1881 History of Crawford County and Ohio
Baskin & Battey, Historical Publishers
Pp. 219-222



In bringing this chapter to a close, the name of Johnny Appleseed, whose kindly charity and generous philanthropy wrought so much for every frontier community in Central Ohio, should not be forgotten. The scene of his early activity in this State was in Richland County and Crawford, which profited so largely by its close neighborhood to this section, certainly owes him the tribute of a good word. He was frequently seen here by the earliest settlers, and nine out of ten of the early orchards here are said to leave originated from his nurseries. He was born in the State of Massachusetts. As early as 1780, he was seen in the autumn, for two or three successive years, along tile banks of the Potomac River in Eastern Virginia. He attended the cider-mills when the farmers made their cider, and picked the seeds from the pomace after the juice had been expressed. This occupation procured for him the sobriquet of Johnny Appleseed. After he had procured a sufficient quantity of seeds for his purpose, amounting to about a half bushel at one visit, he started westward with his sack of seeds upon his back, on foot and alone, to cross the Alleghanies, and to penetrate the wilderness west of the mountains, embracing what was then known as the 'New Purchase,' and which is now a part of the State of Ohio.

"Years afterward, when the hardy pioneers from Western Virginia and Pennsylvania, scaled the Alleghany Mountains and sought homes in the valleys of the Ohio, they found the little nurseries of seedling apple trees on Braddock's Field, at Wheeling Creek, the Flats of Grave Creek, Holiday's Cove, and at other places along the Ohio Valley.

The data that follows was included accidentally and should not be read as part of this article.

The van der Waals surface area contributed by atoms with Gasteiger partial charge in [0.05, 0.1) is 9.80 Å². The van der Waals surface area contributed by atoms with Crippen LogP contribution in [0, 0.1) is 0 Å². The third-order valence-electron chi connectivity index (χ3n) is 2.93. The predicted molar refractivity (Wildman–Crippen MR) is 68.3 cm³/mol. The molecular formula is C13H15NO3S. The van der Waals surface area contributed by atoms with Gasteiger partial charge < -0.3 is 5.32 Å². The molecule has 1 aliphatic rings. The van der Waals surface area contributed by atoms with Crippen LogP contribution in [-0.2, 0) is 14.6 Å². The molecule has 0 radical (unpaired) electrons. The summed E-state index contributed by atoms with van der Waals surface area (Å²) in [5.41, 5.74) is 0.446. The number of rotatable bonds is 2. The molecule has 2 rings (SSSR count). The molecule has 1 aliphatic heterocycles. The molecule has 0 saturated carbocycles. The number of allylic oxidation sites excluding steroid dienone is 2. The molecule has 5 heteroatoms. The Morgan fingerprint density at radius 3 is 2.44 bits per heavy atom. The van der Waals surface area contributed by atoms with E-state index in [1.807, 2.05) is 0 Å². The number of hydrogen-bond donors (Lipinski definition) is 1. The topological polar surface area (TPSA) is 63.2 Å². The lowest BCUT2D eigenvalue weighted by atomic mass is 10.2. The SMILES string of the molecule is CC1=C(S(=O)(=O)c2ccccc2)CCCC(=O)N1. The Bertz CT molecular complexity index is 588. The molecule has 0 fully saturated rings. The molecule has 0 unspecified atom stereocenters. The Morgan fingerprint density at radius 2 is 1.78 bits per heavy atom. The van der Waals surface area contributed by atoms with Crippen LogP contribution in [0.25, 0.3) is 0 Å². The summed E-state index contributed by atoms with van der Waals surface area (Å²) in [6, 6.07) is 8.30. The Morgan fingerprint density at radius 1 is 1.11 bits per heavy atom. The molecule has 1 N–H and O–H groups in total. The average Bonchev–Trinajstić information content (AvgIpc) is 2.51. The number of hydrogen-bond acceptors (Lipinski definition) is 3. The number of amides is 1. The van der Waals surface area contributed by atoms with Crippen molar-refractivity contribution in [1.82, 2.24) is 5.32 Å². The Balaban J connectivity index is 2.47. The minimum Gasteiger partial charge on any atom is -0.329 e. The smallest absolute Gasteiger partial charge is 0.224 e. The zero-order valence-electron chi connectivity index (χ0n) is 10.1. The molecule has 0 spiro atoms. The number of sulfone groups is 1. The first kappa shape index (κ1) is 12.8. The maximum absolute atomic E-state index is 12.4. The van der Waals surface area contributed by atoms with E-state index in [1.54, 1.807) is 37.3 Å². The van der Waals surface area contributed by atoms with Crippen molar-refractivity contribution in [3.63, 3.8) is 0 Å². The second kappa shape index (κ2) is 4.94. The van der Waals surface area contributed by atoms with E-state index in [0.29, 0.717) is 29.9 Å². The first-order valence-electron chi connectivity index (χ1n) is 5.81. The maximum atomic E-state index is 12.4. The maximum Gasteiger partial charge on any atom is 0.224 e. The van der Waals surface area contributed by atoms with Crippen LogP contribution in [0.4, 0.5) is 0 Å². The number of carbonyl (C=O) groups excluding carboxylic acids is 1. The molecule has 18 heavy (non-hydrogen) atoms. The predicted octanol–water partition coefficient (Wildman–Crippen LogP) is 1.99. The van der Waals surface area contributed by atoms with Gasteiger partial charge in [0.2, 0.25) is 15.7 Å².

"The eccentric, but ever amiable Chapman,*  was also found here, ready to sell his seedlings to the settlers at a 'fippennybit' apiece. His habits of life were then as they remained until his decease. He would spend a week or ten days among the white settlers, or borderers, then penetrate to his nurseries on the banks of the Tuscarawas, or, as that river was then called in the language of the aborigines, Ne-tusta-raws. At length the fertile soil of Richland County invited this enterprise and industry farther west. Here were traced the foot-prints of Johnny Appleseed. On the banks of the Mohican Creek, at Mansfield near the present site of the depot of the Pittsburgh & Chicago Railroad, was found one of his seedling nurseries. For years he remained in the vicinity of Mansfield, as his home or headquarters, whence he would make trips of two or three months length, farther west into the wilderness, to attend to his nurseries.

"Near his plantations, which were remote from any habitation, he provided comfortable shelters from the inclemency of the weather. Hollow trees and hollow logs, provided with a deep nest of dry leaves served this purpose in some cases. At his nursery in Sandusky Township, near the present location of Leesville in Crawford County, he erected a shelter by rearing large sections of the bark of an elm tree against a log. Under this he had a home. From this nursery was obtained many of the orchards of Springfield Township, Richland County. The father of the writer, Mordecai Bartley, Joseph Welch, Richard Congdon, Matthew Curran and Jonathan Beach, went to this nursery in company, spent the night with Johnny and packed their trees home the next day on horses. They supped and broke their fast in the morning with the recluse, both meals consisting of mush made of Indian meal. The culinary utensils of the household consisted of a camp kettle, a plate, and a spoon.